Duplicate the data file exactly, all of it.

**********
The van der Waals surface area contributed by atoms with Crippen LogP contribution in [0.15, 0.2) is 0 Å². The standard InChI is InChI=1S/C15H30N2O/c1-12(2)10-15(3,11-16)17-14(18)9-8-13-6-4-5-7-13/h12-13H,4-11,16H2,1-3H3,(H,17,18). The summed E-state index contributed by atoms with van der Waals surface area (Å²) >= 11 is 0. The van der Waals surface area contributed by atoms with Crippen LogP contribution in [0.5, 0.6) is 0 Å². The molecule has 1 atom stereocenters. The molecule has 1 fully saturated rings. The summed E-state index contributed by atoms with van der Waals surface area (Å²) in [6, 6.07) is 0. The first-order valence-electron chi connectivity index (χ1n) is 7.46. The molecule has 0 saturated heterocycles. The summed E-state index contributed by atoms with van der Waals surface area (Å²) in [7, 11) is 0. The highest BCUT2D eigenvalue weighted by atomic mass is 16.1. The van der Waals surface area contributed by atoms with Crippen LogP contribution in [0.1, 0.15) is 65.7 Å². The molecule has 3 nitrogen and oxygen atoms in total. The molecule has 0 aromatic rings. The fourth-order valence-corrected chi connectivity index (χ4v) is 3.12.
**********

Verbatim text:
The van der Waals surface area contributed by atoms with Crippen LogP contribution in [0.15, 0.2) is 0 Å². The standard InChI is InChI=1S/C15H30N2O/c1-12(2)10-15(3,11-16)17-14(18)9-8-13-6-4-5-7-13/h12-13H,4-11,16H2,1-3H3,(H,17,18). The summed E-state index contributed by atoms with van der Waals surface area (Å²) >= 11 is 0. The van der Waals surface area contributed by atoms with Crippen LogP contribution in [0.5, 0.6) is 0 Å². The molecule has 1 atom stereocenters. The molecule has 1 fully saturated rings. The summed E-state index contributed by atoms with van der Waals surface area (Å²) in [6, 6.07) is 0. The first-order valence-electron chi connectivity index (χ1n) is 7.46. The molecule has 0 saturated heterocycles. The summed E-state index contributed by atoms with van der Waals surface area (Å²) in [7, 11) is 0. The highest BCUT2D eigenvalue weighted by atomic mass is 16.1. The van der Waals surface area contributed by atoms with Crippen LogP contribution in [0.1, 0.15) is 65.7 Å². The molecule has 3 nitrogen and oxygen atoms in total. The molecule has 0 aromatic rings. The fourth-order valence-corrected chi connectivity index (χ4v) is 3.12.